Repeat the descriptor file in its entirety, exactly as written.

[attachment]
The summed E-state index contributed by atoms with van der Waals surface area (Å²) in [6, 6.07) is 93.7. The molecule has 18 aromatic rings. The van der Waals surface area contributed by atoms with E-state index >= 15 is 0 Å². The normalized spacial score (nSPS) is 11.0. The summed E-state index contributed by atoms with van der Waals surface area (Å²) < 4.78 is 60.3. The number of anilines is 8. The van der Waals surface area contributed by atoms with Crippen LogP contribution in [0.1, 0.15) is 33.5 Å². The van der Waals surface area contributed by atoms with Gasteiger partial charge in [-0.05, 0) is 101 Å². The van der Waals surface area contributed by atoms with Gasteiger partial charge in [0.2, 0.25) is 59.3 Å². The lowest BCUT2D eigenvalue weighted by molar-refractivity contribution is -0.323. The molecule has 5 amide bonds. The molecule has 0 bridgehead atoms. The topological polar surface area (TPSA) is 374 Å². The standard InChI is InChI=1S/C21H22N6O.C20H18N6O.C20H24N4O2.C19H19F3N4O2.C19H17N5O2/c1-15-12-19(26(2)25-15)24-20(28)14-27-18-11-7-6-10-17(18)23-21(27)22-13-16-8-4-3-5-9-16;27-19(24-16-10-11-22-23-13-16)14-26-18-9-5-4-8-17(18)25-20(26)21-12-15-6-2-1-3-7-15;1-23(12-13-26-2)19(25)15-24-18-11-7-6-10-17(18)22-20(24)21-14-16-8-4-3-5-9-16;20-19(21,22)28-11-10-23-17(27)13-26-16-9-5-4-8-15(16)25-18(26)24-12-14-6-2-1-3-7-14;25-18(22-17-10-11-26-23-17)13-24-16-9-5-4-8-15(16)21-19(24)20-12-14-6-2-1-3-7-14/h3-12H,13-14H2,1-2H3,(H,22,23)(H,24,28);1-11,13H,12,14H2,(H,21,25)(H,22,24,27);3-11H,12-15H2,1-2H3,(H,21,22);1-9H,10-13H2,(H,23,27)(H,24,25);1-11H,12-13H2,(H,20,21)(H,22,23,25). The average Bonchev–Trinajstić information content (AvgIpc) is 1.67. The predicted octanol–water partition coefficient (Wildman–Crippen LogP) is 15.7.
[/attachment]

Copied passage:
The summed E-state index contributed by atoms with van der Waals surface area (Å²) in [6, 6.07) is 93.7. The molecule has 18 aromatic rings. The van der Waals surface area contributed by atoms with E-state index >= 15 is 0 Å². The normalized spacial score (nSPS) is 11.0. The summed E-state index contributed by atoms with van der Waals surface area (Å²) < 4.78 is 60.3. The number of anilines is 8. The van der Waals surface area contributed by atoms with Crippen LogP contribution in [0.1, 0.15) is 33.5 Å². The van der Waals surface area contributed by atoms with Gasteiger partial charge in [-0.05, 0) is 101 Å². The van der Waals surface area contributed by atoms with Gasteiger partial charge in [0.2, 0.25) is 59.3 Å². The lowest BCUT2D eigenvalue weighted by molar-refractivity contribution is -0.323. The molecule has 5 amide bonds. The molecule has 0 bridgehead atoms. The topological polar surface area (TPSA) is 374 Å². The standard InChI is InChI=1S/C21H22N6O.C20H18N6O.C20H24N4O2.C19H19F3N4O2.C19H17N5O2/c1-15-12-19(26(2)25-15)24-20(28)14-27-18-11-7-6-10-17(18)23-21(27)22-13-16-8-4-3-5-9-16;27-19(24-16-10-11-22-23-13-16)14-26-18-9-5-4-8-17(18)25-20(26)21-12-15-6-2-1-3-7-15;1-23(12-13-26-2)19(25)15-24-18-11-7-6-10-17(18)22-20(24)21-14-16-8-4-3-5-9-16;20-19(21,22)28-11-10-23-17(27)13-26-16-9-5-4-8-15(16)25-18(26)24-12-14-6-2-1-3-7-14;25-18(22-17-10-11-26-23-17)13-24-16-9-5-4-8-15(16)21-19(24)20-12-14-6-2-1-3-7-14/h3-12H,13-14H2,1-2H3,(H,22,23)(H,24,28);1-11,13H,12,14H2,(H,21,25)(H,22,24,27);3-11H,12-15H2,1-2H3,(H,21,22);1-9H,10-13H2,(H,23,27)(H,24,25);1-11H,12-13H2,(H,20,21)(H,22,23,25). The average Bonchev–Trinajstić information content (AvgIpc) is 1.67. The predicted octanol–water partition coefficient (Wildman–Crippen LogP) is 15.7.